The Loch Ryan Oyster Bed dates back to 1701, when King William III, granted a Royal Charter of the oyster bed to the Wallace family. The family live on the shores of the Loch, and the rights to the oysters bed have been in their family ever since.

Tristan and David Hugh-Jones were asked by Ben and Malcolm Wallace in 1996, to come and help run the oyster bed, as they have experience of breeding and managing an oyster bed. Tristan and David have been growing oysters in Cork, Ireland since 1969, which is probably the only place in Europe that has successfully bred the Native Oyster.

  • Location of the beds
    Loch Ryan is situated in South West Scotland, and the Loch itself is about 12Km long and 4Km wide. It is certainly one of Scotland’s largest oyster beds. We fish the oysters from the seabed, by dredging them, using our boats the Vital Spark. The Vital Spark is fishing most days the weather allows, and she has a skipper, Rab and one crew, John. A typical day would be to leave Stranraer harbour, at the south of the loch where the boat is moored, and steam up to the main oyster area on the east side of the Loch, near to Lefnoll Point, circled in red. Here the bottom is harder, and the shells sit well on the seabed, and they can be harvested quite well. The water movement on the east side of the Loch is much greater, and with this movement comes more food to help the oysters grow. We fish up everything on the bottom, and sift through the catch on the stern of the boat. We hand grade all the oysters on the boat into three grades depending on their weight. We are generally harvesting oysters between about 75g (No.4) and 150g (No.1) in size. Most days we are able to catch about 2,000 oysters, of these marketable oysters, but to find them we have to sift through 40,000 smaller ones that are too small. These oysters are the future of the bed, and they are densely re-laid into well marked beds. The benefit of relaying the oysters close together is that they are near to each other, so that in the summer months when they breed, there is much more chance that the male will be able to fertilise the female oysters’ eggs.

  • Stock
    When we took over the running of the bed in 1996, a survey showed that the total population of oysters in the Loch was thought to be around 1 million oysters. Through some careful management, and harvesting only the very largest for the market, we have been able to relay plenty of oysters for future years. These oysters will grow, and also be brood stock for about another 5 years or so, until they are harvested. The oysters grow at a rate of about 11g per year, so the by the time you serve an oyster, it is about 8 years old, much slower growing than the Rock Oyster.

  • Summer breeding programme
    We generally stop harvesting at the end of April or May which allow the oysters to breed. As the water becomes warmer, the oysters put their energy into the production of eggs or sperm. This takes quite a few weeks until the gonad is fully developed, and when the water temperature is up to 1 degrees or so, the males spawn, releasing their sperm into the water. These then are filtered by the females, and are captured in the gills of the oyster, where the sperm fertilise the eggs. Each oyster produces about a million larvae, and these are free swimming in the water, where they grow from about 1/4mm to 1/3mm in size, over a period of about 10 days. Naturally, during these days, the tide washes the larvae in and out, on every tide, but amazingly in Loch Ryan, some of the water is retained, and some larvae do survive and are able to settle on some shell on the seabed. We have had successful breeding most years, but some years, especially the hotter ones, we do manage to get a very good crop. This is the only oyster bed in Scotland that is self-sufficient, and by harvesting the oysters slowly, and replacing the small oysters into beds, we hope to build a larger population, which will then breed more, producing more to sell.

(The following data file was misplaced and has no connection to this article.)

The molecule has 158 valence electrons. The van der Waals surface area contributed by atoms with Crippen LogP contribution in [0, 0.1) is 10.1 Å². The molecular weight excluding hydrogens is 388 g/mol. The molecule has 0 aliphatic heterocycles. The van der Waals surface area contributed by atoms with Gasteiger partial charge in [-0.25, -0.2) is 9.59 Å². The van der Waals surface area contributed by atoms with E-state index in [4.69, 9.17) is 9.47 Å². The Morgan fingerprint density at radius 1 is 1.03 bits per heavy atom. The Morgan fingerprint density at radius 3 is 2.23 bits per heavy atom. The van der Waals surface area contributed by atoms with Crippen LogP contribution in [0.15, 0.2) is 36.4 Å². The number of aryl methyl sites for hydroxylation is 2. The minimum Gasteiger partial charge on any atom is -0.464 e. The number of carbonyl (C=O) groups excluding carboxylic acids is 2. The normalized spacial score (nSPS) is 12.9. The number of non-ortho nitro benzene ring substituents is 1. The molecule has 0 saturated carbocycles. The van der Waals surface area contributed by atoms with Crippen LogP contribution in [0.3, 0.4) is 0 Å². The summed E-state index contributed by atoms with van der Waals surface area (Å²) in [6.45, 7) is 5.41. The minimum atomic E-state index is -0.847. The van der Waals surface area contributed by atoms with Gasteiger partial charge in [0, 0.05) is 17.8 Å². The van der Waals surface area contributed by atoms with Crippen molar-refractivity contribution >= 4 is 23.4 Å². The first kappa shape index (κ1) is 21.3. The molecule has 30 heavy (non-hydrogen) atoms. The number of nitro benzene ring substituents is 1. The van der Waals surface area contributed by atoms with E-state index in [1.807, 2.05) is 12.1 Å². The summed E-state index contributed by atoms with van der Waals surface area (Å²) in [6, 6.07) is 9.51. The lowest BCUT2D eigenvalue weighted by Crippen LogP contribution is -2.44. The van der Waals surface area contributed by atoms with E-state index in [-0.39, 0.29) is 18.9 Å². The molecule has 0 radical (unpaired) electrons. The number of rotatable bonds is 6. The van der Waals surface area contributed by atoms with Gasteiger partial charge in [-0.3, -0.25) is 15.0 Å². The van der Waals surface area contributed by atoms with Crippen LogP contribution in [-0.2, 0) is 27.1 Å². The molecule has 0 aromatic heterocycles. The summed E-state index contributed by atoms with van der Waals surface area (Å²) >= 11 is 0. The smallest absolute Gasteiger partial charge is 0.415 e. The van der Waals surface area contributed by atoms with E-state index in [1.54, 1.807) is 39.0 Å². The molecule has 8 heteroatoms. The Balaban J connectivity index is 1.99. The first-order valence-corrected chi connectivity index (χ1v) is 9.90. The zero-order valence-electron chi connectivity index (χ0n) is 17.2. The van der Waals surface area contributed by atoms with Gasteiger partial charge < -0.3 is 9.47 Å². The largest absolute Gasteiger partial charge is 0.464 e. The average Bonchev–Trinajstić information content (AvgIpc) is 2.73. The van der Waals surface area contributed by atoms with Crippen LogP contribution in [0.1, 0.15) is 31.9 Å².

• The Oysters
    The oysters have a thick shell, probably due to their slow growth, with a plump, almost crisp bite to them. They are salty, and have a nutty, real taste of the sea.

  • Quality Awards
    Our efforts have been recognised by the Crown Estate, and in June 2013, we were Winners at the Scottish Marine Aquaculture Awards. In 2016, we were winners of “Scotland’s Best Native Oyster” run by the Association of Scottish Shellfish Growers, and in November 2016, Tristan Hugh Jones spoke about the Loch Ryan oyster beds at the International Conference on Shellfish Restoration, in America. Tristan Hugh-Jones sits on the management committee of the Association of Scottish Shellfish Growers, and is the past chairman of the mollusc committee of the Shellfish Association of Great Britain.

  • Distribution of our oysters
    We fish the oysters every day, and at the end of the day, the oysters are bagged up into mesh bags and stored on the foreshore. The oysters then “harden off” on the shore, and get used to being out of the water, on every tide, twice a day. This sort of teaches the oysters to be able to survive out of water better, which improves their shelf-life. Every week the oysters are packed into 25kg sacks and delivered overnight to our depot in West Sussex.

  • Loch Ryan Water Quality
    The water in Loch Ryan is of a very good quality. We have one main freshwater input from the Soleburn, which helps provide the nutrients the oysters need to grow. We are monitored on a monthly basis by the Food Standards Scotland, and the results are used to classify the water.

Stranraer Oyster Festival 13th - 15th September 2024

A three day celebration of the area's unique coastal heritage, its culture, its people and its fabulous wealth of local produce. Do join us this year!

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